Jesse Powell writes:
In regards to the issue of my naïveté, I do not feel bad or foolish about believing in the story of the first woman. The reason why the story of the first woman was so convincing to me was precisely because she was not at all like the usual beggar. She seemed very excited and upset, she told me a story that was at least possibly true, she had “evidence” that she was fleeing her husband with her kids in that the kids were with her and she showed me that she was out of gas in her minivan. It all seemed to fit and seemed plausible to me. Importantly, her story was “original”, the first time I had heard a story of need like this, making the scenario more believable to me and not made up.
The second time around I knew immediately the story was fabricated after the first sentence out of the second woman’s mouth because I could tell the similarity between this woman and the other woman I encountered a month earlier. You might ask, then why did I offer to buy the second woman some food? The reasons for this are a bit complicated. I guess, my thinking was that there might be some kind of real need or distress going on that I could alleviate, that food is less prone to abuse than money, and that it didn’t seem right to treat the second woman in a radically different way than I treated the first woman. I have steeled myself, after thinking about it, that I will not give any support to the third and following women who approach me in a similar way.
On the more general issue of giving to beggars I wish to offer a contrary note. The great majority of the time I do not give to beggars, their story or situation needs to impress me as being “unusually deserving”. Of course, I am going by impressions and “gut feelings” and so I can be fooled. However, to impose a blanket rule of never giving to beggars no matter what under any circumstances is not a position I agree with. I see begging as a part of the social safety net, that the ability to beg does serve a useful social purpose. People may indeed find themselves in unusual emergencies where a small amount of money provides a great good and people in more chronic need may need help that organized institutions cannot or will not provide.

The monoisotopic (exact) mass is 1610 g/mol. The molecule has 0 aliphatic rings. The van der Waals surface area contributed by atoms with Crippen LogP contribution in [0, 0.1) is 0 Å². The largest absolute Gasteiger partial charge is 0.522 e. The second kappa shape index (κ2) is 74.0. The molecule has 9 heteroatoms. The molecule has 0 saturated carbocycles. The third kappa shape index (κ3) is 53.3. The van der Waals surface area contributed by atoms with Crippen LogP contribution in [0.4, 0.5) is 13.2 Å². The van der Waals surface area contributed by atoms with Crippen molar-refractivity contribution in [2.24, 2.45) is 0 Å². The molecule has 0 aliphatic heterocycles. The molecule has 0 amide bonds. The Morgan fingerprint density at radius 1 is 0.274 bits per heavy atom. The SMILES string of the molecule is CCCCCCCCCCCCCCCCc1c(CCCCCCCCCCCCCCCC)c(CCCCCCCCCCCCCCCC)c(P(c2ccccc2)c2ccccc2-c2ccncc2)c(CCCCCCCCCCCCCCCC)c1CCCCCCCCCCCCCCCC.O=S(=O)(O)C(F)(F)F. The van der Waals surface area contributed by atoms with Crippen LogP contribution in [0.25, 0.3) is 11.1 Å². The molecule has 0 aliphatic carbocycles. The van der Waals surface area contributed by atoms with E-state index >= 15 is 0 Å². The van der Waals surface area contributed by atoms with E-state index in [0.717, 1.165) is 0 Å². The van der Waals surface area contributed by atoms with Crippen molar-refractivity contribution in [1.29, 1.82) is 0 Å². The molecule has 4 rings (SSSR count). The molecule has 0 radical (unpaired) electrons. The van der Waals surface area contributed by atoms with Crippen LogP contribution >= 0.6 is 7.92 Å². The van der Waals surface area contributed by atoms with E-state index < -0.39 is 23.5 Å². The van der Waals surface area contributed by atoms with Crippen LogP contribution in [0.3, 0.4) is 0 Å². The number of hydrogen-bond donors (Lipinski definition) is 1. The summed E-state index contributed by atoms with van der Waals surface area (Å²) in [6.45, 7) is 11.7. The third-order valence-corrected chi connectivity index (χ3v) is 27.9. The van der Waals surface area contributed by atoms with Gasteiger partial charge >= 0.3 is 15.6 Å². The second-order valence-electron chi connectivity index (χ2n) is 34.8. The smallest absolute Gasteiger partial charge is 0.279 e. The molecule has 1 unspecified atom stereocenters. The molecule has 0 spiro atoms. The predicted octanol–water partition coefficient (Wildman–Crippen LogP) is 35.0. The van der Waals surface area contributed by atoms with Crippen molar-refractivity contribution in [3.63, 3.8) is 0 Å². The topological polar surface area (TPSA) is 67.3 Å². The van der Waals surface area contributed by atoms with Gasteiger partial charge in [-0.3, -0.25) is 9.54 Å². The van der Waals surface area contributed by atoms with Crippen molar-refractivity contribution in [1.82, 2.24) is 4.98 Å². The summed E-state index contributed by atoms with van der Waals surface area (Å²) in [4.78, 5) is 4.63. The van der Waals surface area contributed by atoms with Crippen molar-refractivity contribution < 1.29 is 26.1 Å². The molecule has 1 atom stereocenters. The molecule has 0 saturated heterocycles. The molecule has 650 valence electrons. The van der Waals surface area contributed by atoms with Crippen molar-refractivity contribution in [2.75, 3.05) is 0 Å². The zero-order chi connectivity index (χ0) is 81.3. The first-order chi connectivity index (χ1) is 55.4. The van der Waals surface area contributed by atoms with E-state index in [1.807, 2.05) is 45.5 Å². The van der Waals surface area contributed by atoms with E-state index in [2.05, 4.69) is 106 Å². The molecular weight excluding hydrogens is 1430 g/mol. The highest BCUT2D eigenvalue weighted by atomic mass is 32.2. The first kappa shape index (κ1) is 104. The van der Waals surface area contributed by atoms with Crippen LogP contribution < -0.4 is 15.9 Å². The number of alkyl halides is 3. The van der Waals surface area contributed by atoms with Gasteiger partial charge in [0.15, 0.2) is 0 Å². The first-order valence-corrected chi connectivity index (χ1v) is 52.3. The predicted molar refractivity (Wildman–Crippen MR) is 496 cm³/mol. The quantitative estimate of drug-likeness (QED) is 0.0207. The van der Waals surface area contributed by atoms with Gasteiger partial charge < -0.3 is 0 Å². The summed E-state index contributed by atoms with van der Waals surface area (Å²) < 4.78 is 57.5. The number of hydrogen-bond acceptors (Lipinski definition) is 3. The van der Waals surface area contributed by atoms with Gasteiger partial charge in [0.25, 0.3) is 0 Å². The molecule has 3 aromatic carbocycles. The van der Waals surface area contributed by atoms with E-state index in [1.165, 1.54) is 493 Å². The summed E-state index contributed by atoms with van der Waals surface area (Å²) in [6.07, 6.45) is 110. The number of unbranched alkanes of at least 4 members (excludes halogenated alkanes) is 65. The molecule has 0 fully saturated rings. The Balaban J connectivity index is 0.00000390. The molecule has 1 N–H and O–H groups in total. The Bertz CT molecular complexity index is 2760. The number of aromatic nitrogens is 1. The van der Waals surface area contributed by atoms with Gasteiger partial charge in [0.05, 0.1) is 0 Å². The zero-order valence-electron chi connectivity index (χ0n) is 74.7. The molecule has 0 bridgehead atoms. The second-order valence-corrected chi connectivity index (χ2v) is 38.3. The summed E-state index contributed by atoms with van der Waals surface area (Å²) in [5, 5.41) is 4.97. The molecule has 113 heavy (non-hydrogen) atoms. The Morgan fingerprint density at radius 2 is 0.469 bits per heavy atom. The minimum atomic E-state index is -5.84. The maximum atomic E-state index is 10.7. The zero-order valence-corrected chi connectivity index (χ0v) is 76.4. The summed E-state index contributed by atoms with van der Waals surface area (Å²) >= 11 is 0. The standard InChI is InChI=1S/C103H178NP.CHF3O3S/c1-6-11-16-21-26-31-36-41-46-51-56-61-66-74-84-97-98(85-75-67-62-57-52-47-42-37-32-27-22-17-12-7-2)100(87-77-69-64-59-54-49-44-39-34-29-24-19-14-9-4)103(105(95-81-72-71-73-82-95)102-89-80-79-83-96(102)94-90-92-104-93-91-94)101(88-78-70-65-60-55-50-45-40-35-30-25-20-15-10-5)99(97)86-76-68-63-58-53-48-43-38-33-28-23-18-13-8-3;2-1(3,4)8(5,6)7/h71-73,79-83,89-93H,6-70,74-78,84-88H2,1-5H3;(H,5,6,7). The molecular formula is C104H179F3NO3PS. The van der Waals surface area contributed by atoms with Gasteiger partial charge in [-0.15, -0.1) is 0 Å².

Homelessness got started in the late 1970s and early 1980s, a consequence in my view of the family breakdown that was becoming more serious and entrenched by that point in time. Since then homelessness has greatly grown. The problem of homelessness and extreme poverty will not be solved by refusing to give to beggars. The source of poverty and disability is not private and governmental welfare. Yes, there are negative unintended consequences to giving to beggars but that does not mean that giving to beggars is bad.
Modern “homelessness” began with the de-institutionalization of the mentally ill. The overwhelming majority of those who live on the streets are mentally ill or addicted to drugs or alcohol.
The point wasn’t that refusing to give to beggars will solve poverty. There are no solutions to poverty but there are ways to lessen it. Drug addicts will live on the street if they can support themselves.
I agree that there may be rare cases when someone seems to be in an emergency.
Again, giving to the poor is a duty, but there are better ways to do it. I hate not giving to beggars. Most of us instinctively want to help someone who is in need. But our instinctive reaction is not necessarily the best one.
Posted by Laura Wood in Uncategorized